Wednesday, November 14, 2012

Cooking Wine or Cooking with Whine

Add a little wine aka vino to your cooking and watch your family's face light up!

Time for "Cawfey Tawk" - Texas Style. This
morning's topic is cooking wine and whaddaya
do with 'em!
Good morning chil’rens! It’s the lead-up to Thanksgiving and you know what that means doncha? Yep, it’s time for Coffee Talk – Texas Style. It’s time to be frank with the beans. Oh heck what am I sayin’? We’re low carb and don’t eat beans…or do we??? Ok then, let’s whine about some wine instead! A subject that BC (Before Cancer) was near and dear to my heart.

I get asked all the time, “Susie, how do you make these dishes TASTE so awesome?”

Or sometimes I hear, “Susie, comeonnowalready! For cryin’outloudwoman! Why are there so many gol’darn ingredients in your dishes? And why does it take all day to read your instructions? Just slap some lipstick on that pig and let’s eat it!”

Other times it’s, “Whooooooo dogggey. Good vittles.”
Click To Enlarge the "Boys"
The "Boys" aka Tony, Schylling, Buddy, Kevin, WeeWee
the Stuffed Dog, Skeeter - WeeWee's toy baby and
Skippy who hadn't been born yet. I don't know where
they learn get their potty mouth from.

And still others implore me, “Get your bit**a** back in the kitchen woman, and bake me some pie.” (In Texas that’s prounounced “paaaaaa-uh”.)

Of course, that last one usually comes from Kevin, our third sock-monkey son, a statement that quickly results in a round of impromptu lets-wash-Kevin’s-mouth-out-with-palmolive-soap, give him a spankin’, and ground him for life or 24 hours. Whichever comes first.

Cuz don’t we mom’s know that grounding the kid is like grounding us? And at the 24 hour mark you either wanna rip their heads off or get ‘em outta the house to shut their whinin’ plumb up?

And we all know rippin’ heads off is wrong. It is. It’s wrong. Mom’s don’t do the crime if you can’t do the time. Just send ‘em outside to play instead. It’s a much more brutal punishment these days and you will get a serious laugh watchin' your kid walk around cluelessly outside - just aimlessly rollin' around like a lonesome beebee in a boxcar - lookin' for an idea of what playin' outdoors actually means. I mean, really, do kids even do that anymore?

Seriously folks, I actually don’t hear any of those comments about the cooking here at Fluffy Chix Cook, or if I do, it doesn’t sound “exactly” like those comments. But there is a difference in my food and maybe the food of people either just beginning to cook or who cook out of necessity, or who are trying to wean themselves off of meals from a box or freezer. And that difference is taste.

T-A-S-T-E. There, I said it.

F-L-A-V-O-R. There, I said that, too.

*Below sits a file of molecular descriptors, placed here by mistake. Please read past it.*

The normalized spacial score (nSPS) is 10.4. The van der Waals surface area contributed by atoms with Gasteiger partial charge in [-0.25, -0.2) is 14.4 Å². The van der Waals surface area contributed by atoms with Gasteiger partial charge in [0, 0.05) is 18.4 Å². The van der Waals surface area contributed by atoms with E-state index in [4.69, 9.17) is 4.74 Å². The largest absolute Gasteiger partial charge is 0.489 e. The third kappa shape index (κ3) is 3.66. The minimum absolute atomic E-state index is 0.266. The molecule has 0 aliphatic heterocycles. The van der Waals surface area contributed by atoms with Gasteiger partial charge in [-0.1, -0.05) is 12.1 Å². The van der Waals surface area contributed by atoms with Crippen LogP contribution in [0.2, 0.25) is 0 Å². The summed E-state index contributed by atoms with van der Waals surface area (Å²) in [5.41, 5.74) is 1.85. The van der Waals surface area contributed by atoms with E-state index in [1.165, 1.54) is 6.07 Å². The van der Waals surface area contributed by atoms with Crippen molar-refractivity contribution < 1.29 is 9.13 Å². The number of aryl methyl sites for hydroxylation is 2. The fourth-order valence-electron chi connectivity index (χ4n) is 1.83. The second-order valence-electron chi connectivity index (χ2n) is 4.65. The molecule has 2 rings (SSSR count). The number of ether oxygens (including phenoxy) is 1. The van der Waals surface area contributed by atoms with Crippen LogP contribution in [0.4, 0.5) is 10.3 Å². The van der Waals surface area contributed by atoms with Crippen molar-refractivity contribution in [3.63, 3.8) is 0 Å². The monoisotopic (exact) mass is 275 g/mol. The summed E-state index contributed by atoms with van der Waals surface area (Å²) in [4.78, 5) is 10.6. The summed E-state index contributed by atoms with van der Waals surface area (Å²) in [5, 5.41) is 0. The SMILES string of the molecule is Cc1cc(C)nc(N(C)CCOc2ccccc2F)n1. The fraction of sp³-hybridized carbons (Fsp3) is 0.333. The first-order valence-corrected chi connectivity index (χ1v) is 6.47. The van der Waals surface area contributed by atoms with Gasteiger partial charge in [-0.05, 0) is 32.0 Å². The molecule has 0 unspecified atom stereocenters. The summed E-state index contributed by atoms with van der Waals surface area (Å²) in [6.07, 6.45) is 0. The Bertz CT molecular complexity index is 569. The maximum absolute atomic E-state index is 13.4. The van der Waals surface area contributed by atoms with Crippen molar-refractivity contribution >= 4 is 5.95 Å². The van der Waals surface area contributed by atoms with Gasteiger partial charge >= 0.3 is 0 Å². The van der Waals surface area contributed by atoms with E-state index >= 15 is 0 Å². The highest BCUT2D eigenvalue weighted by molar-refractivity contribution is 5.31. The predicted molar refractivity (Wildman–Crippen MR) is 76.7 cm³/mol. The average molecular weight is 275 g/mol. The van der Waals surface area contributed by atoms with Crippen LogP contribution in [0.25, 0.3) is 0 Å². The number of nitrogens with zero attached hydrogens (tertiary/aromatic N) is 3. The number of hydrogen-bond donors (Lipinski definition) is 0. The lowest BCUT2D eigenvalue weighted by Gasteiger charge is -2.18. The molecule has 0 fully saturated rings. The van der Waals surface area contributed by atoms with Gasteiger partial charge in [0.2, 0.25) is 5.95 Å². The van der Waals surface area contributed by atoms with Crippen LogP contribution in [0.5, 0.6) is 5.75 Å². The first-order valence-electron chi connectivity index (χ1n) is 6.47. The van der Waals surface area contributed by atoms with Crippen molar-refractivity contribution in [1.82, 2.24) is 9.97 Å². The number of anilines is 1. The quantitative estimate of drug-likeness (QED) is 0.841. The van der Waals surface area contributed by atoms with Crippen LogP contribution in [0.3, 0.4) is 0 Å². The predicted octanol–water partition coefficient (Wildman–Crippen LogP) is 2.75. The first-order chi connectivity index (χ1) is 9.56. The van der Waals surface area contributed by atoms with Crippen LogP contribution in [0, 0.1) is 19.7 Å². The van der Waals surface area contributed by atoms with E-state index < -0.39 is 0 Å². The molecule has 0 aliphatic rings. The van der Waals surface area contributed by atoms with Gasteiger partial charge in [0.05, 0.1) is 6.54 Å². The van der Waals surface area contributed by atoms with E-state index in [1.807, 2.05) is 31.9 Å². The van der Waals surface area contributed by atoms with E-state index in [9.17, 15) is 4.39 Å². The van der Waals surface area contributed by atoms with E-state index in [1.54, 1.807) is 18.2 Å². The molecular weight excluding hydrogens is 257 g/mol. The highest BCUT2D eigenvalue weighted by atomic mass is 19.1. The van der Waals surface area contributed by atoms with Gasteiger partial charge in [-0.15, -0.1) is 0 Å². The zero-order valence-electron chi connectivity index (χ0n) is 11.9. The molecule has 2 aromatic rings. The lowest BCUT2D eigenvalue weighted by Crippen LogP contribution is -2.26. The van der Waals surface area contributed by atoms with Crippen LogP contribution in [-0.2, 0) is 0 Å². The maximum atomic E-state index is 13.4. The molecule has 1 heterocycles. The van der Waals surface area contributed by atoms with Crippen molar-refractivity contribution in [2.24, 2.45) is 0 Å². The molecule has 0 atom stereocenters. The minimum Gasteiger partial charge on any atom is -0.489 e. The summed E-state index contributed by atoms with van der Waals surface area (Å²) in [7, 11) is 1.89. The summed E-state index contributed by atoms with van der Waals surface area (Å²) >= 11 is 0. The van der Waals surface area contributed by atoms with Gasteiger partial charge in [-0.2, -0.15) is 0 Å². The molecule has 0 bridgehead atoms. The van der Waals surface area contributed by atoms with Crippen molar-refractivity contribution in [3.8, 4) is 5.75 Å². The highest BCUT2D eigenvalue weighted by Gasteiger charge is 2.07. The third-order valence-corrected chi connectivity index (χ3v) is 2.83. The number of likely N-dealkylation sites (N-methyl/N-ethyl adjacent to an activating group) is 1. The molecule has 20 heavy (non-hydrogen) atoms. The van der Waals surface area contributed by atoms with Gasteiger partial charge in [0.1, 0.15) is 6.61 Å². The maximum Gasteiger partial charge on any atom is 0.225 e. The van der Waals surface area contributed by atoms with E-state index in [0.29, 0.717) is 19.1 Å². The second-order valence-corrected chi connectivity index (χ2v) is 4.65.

Wines to cook with..."Dry Sauterne",
Dry Sherry and Dry Vermouth - are you
getting that the "dry" is important here?
The secret to my recipes is the secret of building flavors and developing taste. I’m sorry, but you just can’t do that with 3 ingredients or less sometimes. (Sometimes you can. If that’s what you’re going for – i.e. Spinach, garlic, and olive oil. Yummy! But you gotta add salt and pepper too and that adds up to five ingredients.) But most of the time in Texas or Southern style cooking, we are going for the taste that reincarnates our mamas or grannies or aunties or even daddies, granddaddies, and uncles as it goes in my family. Our family was chockfull of amazing cooks. We have secret family recipes out the aspirin bottle. I’d share them with you, but then it would result in jail time, etc.

And I suppose there are shortcuts that can be taken in my recipes, such as using pre-cut bags of veg, bottled sauces, frozen this or that. But we both know that even though you’re saving time, you are compromising future health. Many of those pre-made conveniently packaged time savers come with compromises to your health in the form of often inferior ingredients, chemicals we don’t want or need, and additions of secret substances like msg, bpa, and carcinogens and even sugars and carbs.

At first some of the ingredients and cooking steps in Fluffy Chix Cook recipes will feel unwieldy and unfamiliar and take time you don’t have. But following the steps and understanding the process builds speed with practice and builds on your “technique library”. One day, poof! You will internalize it all and those same steps that added 30 minutes more to your meal prep are done in a blaze of five to ten – max! You almost won’t even read those extra ingredients, you’ll just know that you do x,y,z to this type of dish to give it some oooooomph!

One of the key secrets to my family’s cooking was using wine in a dish. And many of my dishes frequently call for wine. Some of you choose to omit it and simply add more liquid or sub out broth. That’s ok. But it will never taste like Susie’s “whatever”. It’ll just taste like a yummy dish. Meh. It’s ok.

I hear you now, but, but, but, I cain’t afford wine!!! And I wouldn’t know what kind to buy anyway. And I don’t drink it, so it’ll just go bad and I cain’t afford to throw out a whole bottle of wine after I’m done cookin’!

Well, folks. I’m on a seriously tight budget these days AC (After Cancer). Seriously tight. And here’s how I learned to do it years ago from my wiley mama, who was the original frugal gourmet. She learned it from her PBS cooking shows and Julia Child. And for goodness sake, you cain’t argue with Julia!


These are the brands of Dry or Extra Dry Vermouth.

I have 3 primary wines I keep in the pantry: Dry Vermouth, Taylor Sauterne, and Taylor Dry Sherry. That’s right. Pantry. Unrefrigerated. Screw top lids. And NOWHERE does it say “Cooking Wine” on any of the bottles!!! You can’t buy these wines on the isle in your grocery store right next to the vinegar. Those “Cooking Wines” are filled with salt and gunky stuff that is just wrong. WRONG!